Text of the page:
He was one of the early musical pioneers who helped create rock & roll by linking it to his jazz meets rhythm & blues background.  The only other Fifties-era rocker that sold more records than he was Elvis Presley.  But coming in second with 65 million records sold was no small feat.  According to his bio on the Rock & Roll Hall of Fame’s website, he “scored more hit records than Chuck Berry, Little Richard and Buddy Holly put together”.  That is part of the reason why he was inducted into the HOF with the rest of the inaugural inductees in 1986.

Unfortunately, the change in the direction of music as a result of the one-two punch of the Beatles arrival in America in 1964 followed by the British Invasion brought this man’s incredible career to a screeching halt.  But even more depressing, we said a final goodbye to Antoine “Fats” Domino, Jr. on October 24 when he passed away at the age of 89.

VARIOUS

Fats Domino (Courtesy of Barry Peake/Rex/Shutterstock-original source unknown)

One of his musical heroes was Charles Brown who wrote and released the original version of this song in 1960.  But no one does it like the Fat Man.

Fats Domino:  “Please Come Home For Christmas“.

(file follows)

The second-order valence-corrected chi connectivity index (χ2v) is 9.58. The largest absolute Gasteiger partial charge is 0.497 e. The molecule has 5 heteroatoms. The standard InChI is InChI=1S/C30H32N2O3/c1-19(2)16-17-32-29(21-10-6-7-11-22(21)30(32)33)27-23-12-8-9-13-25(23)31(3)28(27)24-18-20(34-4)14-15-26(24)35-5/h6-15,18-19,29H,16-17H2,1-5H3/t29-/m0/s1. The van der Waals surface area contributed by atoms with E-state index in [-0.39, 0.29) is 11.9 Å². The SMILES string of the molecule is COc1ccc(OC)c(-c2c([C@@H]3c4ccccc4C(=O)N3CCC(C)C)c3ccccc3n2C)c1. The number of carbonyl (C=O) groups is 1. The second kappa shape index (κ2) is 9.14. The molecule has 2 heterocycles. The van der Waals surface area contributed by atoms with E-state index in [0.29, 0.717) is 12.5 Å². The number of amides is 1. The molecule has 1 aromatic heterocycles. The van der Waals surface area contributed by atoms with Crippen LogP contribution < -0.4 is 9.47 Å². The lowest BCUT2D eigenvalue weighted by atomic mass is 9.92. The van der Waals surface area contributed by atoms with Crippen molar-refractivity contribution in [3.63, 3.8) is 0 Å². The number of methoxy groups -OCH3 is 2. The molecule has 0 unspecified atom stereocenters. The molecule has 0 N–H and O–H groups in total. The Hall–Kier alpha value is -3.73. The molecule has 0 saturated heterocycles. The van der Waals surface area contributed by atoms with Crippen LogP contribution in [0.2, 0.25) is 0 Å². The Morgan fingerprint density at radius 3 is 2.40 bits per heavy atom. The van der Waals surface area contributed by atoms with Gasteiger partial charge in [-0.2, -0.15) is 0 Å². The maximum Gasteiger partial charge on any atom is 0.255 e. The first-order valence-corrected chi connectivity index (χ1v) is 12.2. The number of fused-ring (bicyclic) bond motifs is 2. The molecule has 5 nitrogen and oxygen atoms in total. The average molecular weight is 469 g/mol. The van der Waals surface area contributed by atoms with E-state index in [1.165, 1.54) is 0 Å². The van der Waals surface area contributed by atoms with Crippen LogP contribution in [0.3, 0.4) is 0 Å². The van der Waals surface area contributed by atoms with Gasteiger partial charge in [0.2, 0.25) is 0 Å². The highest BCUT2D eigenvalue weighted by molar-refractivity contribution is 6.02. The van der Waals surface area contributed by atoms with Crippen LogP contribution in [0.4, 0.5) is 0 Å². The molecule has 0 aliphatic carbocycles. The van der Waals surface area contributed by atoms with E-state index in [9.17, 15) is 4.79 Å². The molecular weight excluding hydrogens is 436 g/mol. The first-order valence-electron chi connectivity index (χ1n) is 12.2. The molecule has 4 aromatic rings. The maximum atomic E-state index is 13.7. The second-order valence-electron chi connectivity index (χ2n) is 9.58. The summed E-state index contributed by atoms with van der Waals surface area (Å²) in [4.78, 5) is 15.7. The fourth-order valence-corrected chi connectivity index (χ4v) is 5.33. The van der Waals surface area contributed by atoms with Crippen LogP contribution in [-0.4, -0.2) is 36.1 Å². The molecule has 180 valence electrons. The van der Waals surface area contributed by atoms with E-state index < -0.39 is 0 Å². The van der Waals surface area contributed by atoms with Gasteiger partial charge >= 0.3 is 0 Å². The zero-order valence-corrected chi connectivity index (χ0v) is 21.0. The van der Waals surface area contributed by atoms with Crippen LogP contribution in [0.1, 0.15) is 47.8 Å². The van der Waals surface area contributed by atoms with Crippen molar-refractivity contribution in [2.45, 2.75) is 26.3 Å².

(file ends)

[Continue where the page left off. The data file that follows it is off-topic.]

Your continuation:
I do not own the rights to anything.  I am just sharing some things that I love with you   🙂

What are some of your favorite Christmas songs?

Until next time, fellow Vixens, happy listening!!!

 

 

 

 

“Oh My, But That Little Country Boy Could Play…”

Chuck Berry

Chuck Berry circa 1955 (original source unknown).

 

This is, indeed, a tremendous loss. As one of the architects of rock and roll, Chuck Berry’s contribution to music, for those who play it, listen to it and love it, will always be immense. The guitar riff that opens “Johnny B. Goode” is perfection defined.  Nearly 20 years after its release, it was included on Voyager 1’s Golden Record.  And in 1985, it took us all “Back To The Future“.

 

Chuck and Bruce

Bruce Springsteen and Chuck Berry performing together at the Concert for the Rock & Roll Hall of Fame in Cleveland, Sept. 1995 (Courtesy Mike Duncan/AP).

 

When the Beatles came to America on February 7, 1964 and performed on “The Ed Sullivan Show” two days later, it changed the world.  When the Beatles performed their first concert in the United States later that same year – in Washington, DC – their opening song was “Roll Over Beethoven” because Chuck Berry changed their world.

Thank you for everything, Chuck. We miss you already.